Football:. VOX POP: What is your abiding memory of the last day of the football season?

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The Independent Online
GARETH FARRELLY

EVERTON, 1998

Scored the goal that gave Everton a draw last season and kept them in the Premier-ship on goal difference. Still at the club.

I only knew I was going to play on the morning of the game. I hadn't scored in the League that season so I saved it to the end. I scored from about 25 yards out. I couldn't believe it when it went in - I was delighted. I had missed a chance against Leicester a couple of weeks before which I should have scored from, and I started to get some stick from the fans. At the end, to stay up was a relief. It was a terrific thing to do, looking back now. The atmosphere at Goodison that day was better than playing a derby game at Anfield. The significance was massive.

HOWARD WILKINSON

LEEDS, 1990

Manager of Leeds when they won the old Second Division championship on the last day in 1990. Now Technical Director of the FA.

I always try to avoid play-offs, last game of the season relegation battles or last day of the season championship battles. Maybe that's why I've still got some hair. But in 1990 we had to go to Bournemouth and we knew a win would secure us the championship. It was a fantastic couple of days leading up to the game but then there was the trouble afterwards. As those days go, it was very, very exciting, though the trouble marred the memory. We felt intense happiness. We won 1-0 at Bourne-mouth. It was a good day's work.

MARK KINSELLA

CHARLTON, 1998

Played for Charlton when they beat Sunderland on penalties in last season's play-off final at Wembley. Trying to avoid relegation with Charlton today.

We went in against them thinking we had nothing to lose and after we saved their final penalty it was a dream come true that we had won. We always felt we had a chance although if there was one team we would have preferred not to play it was them. When it went to penalties it was just a lottery but the moment Sasa Ilic saved against Michael Gray we knew we were up; everything went blank for about five minutes. At 4-3 down I maybe thought that was it but then we equalised. It all sank in that night.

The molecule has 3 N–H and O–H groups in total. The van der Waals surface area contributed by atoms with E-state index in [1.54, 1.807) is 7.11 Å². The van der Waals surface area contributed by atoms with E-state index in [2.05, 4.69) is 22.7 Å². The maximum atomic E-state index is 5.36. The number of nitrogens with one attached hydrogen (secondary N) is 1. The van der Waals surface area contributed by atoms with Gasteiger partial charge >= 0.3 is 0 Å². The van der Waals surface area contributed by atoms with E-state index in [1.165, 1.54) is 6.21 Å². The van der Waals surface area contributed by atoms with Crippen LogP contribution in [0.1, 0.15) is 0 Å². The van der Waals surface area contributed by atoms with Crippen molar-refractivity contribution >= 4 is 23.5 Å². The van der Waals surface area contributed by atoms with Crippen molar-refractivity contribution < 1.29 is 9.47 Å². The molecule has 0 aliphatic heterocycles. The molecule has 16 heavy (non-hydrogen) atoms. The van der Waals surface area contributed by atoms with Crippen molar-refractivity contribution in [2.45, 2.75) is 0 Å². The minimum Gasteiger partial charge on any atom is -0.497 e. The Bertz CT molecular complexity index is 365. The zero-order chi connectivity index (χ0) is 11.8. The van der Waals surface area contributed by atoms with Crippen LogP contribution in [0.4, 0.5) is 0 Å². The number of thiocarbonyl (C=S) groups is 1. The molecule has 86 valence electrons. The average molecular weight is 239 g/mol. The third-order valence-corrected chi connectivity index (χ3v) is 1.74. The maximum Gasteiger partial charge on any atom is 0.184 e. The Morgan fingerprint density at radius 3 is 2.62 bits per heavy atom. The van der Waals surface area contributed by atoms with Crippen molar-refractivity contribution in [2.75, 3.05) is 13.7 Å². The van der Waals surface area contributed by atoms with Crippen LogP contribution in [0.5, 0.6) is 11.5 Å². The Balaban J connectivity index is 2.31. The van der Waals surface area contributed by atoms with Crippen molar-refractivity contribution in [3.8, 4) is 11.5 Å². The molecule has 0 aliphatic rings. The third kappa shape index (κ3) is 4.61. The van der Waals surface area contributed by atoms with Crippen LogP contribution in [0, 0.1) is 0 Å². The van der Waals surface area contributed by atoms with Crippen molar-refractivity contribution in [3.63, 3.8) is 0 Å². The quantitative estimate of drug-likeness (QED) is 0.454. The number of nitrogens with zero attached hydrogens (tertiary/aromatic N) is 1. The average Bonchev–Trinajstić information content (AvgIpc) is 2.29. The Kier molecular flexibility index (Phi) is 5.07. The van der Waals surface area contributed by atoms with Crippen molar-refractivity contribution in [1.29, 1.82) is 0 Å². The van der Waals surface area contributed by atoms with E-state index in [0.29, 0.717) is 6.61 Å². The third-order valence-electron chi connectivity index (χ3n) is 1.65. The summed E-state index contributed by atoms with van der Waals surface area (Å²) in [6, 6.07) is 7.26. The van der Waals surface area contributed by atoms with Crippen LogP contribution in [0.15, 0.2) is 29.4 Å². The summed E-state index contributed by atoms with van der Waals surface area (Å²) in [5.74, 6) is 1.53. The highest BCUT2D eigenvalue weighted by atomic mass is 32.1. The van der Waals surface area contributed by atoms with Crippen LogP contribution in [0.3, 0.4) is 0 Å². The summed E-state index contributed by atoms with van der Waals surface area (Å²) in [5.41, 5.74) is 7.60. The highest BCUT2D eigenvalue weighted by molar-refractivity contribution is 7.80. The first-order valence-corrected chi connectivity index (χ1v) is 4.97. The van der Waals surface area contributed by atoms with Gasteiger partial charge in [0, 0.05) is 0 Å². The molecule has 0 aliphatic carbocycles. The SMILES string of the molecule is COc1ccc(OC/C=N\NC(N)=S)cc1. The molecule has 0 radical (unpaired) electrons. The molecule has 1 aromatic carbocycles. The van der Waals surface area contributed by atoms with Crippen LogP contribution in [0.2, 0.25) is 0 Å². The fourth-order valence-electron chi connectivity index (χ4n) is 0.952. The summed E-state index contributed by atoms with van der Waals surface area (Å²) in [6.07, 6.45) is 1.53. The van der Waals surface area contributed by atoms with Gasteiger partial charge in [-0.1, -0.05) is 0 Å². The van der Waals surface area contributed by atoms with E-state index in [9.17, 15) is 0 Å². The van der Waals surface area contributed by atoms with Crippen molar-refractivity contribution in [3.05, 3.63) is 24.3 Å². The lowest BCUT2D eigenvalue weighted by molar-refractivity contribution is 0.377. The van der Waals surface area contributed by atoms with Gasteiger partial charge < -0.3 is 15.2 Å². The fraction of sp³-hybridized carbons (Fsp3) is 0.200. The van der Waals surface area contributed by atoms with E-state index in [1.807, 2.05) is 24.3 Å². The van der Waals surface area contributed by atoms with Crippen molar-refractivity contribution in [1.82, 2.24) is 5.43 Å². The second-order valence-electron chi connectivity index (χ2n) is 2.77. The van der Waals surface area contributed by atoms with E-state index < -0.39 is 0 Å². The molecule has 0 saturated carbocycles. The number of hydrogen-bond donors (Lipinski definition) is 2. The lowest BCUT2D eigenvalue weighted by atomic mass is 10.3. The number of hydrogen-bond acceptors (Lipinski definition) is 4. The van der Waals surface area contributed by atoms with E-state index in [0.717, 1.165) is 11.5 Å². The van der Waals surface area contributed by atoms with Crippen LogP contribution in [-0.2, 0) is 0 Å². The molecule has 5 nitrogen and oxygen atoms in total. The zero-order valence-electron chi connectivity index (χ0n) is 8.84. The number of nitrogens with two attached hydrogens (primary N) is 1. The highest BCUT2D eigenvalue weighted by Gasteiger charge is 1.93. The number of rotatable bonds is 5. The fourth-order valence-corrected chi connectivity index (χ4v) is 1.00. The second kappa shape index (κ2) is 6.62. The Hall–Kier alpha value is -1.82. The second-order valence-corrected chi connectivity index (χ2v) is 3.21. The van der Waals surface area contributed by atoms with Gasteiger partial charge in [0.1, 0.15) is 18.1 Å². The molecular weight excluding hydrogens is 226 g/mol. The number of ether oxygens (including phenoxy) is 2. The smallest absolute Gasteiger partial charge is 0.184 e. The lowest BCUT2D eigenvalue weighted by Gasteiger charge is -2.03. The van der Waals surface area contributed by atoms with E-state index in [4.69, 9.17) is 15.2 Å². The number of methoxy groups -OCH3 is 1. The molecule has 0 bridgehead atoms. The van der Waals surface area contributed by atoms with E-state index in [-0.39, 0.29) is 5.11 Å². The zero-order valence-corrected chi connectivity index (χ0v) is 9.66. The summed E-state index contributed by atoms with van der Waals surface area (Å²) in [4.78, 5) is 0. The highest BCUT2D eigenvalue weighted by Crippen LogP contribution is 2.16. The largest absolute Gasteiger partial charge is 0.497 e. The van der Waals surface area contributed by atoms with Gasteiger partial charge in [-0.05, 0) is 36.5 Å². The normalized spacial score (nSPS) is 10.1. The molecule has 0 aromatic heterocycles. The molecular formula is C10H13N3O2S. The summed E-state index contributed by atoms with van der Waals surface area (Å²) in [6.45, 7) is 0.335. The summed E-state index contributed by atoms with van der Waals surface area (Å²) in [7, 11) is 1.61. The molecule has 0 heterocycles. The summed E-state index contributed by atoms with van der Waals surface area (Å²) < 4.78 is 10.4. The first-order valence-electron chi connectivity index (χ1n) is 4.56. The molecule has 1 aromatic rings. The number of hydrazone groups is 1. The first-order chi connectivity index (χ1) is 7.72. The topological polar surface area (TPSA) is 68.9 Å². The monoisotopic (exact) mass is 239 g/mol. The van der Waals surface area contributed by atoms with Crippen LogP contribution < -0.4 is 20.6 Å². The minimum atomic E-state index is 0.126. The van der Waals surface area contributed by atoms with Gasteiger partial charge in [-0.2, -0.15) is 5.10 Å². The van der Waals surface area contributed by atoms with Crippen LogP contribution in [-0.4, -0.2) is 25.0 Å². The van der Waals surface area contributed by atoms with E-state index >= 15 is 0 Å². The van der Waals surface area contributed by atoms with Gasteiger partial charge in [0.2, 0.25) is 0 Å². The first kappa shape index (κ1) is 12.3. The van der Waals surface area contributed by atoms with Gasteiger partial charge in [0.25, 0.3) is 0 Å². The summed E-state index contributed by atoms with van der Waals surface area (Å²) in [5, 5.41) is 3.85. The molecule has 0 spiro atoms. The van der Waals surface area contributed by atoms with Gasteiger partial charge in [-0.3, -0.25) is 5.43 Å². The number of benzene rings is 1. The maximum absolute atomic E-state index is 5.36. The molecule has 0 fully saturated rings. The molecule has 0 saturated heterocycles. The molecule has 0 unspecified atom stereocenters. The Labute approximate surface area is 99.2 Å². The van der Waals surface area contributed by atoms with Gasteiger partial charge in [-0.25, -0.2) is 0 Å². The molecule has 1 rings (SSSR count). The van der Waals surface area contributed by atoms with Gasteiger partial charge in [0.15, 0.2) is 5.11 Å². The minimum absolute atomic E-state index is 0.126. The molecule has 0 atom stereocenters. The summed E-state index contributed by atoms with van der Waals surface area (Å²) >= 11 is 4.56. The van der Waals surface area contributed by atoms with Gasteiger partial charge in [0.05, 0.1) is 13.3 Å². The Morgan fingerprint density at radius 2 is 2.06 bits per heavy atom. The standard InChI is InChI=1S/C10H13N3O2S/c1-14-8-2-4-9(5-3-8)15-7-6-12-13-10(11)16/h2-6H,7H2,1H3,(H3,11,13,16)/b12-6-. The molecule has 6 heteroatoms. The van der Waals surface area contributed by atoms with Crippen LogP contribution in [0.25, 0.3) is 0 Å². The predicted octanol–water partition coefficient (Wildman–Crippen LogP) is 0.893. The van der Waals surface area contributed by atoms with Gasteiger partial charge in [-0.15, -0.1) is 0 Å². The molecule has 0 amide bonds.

TONY GALE

BLACKBURN, 1995

Blackburn championship winner in 1995, although watched from the sidelines as they lost to Liverpool. He is now a radio commentator.

I would have preferred by far to have been playing. What was worse a friend of mine was telling me how Man United were doing against West Ham. The boys were playing very nervously against Liverpool because they had one ear on the crowd and once they had lost it was a case of hoping and praying West Ham stopped Man United from winning. Our game finished only a minute before Man United's but it was the longest minute of our lives. It was probably the most exciting game of my life, knowing what was at stake. The memory lives forever.

DAVID PLEAT

LUTON, 1983

Manager of Luton in 1983 when they won 1-0 at Manchester City to stay up. Now Director of Football at Tottenham.

My wife's father had died the day before our game at Manchester City and I was very emotional. It was an incredible finish and almost as though it was God-given. We scored in the last minute through Raddy Antic and there was no way City could come back. It was the unbelievable feeling of emotion that got the better of me. I didn't know what I was doing; I just ran silly. I didn't know who I was running to but I went to my captain Brian Horton and not the goalscorer. We had worked so hard to get into the First Division the previous year.

BRIAN MARWOOD

ARSENAL, 1989

Arsenal winger in 1989. Didn't play against Liverpool because of injury, but he was at Anfield. Now a Sky pundit.

I was on the bench watching; the way the evening unfolded was surreal. George Graham's team talk was that no one expected us to do it, so keep it goalless by half-time and try to nick the two goals we needed. To go to Anfield and win 2-0 was phenomenal. George played us a video of the 1971 double-winning side which was quite a stimulus. We had sort of resigned ourselves to thinking it was too hard a task. It seemed like an eternity when Michael Thomas was one-on-one with Grobbelaar to score the second goal. Time seemed to stand still.

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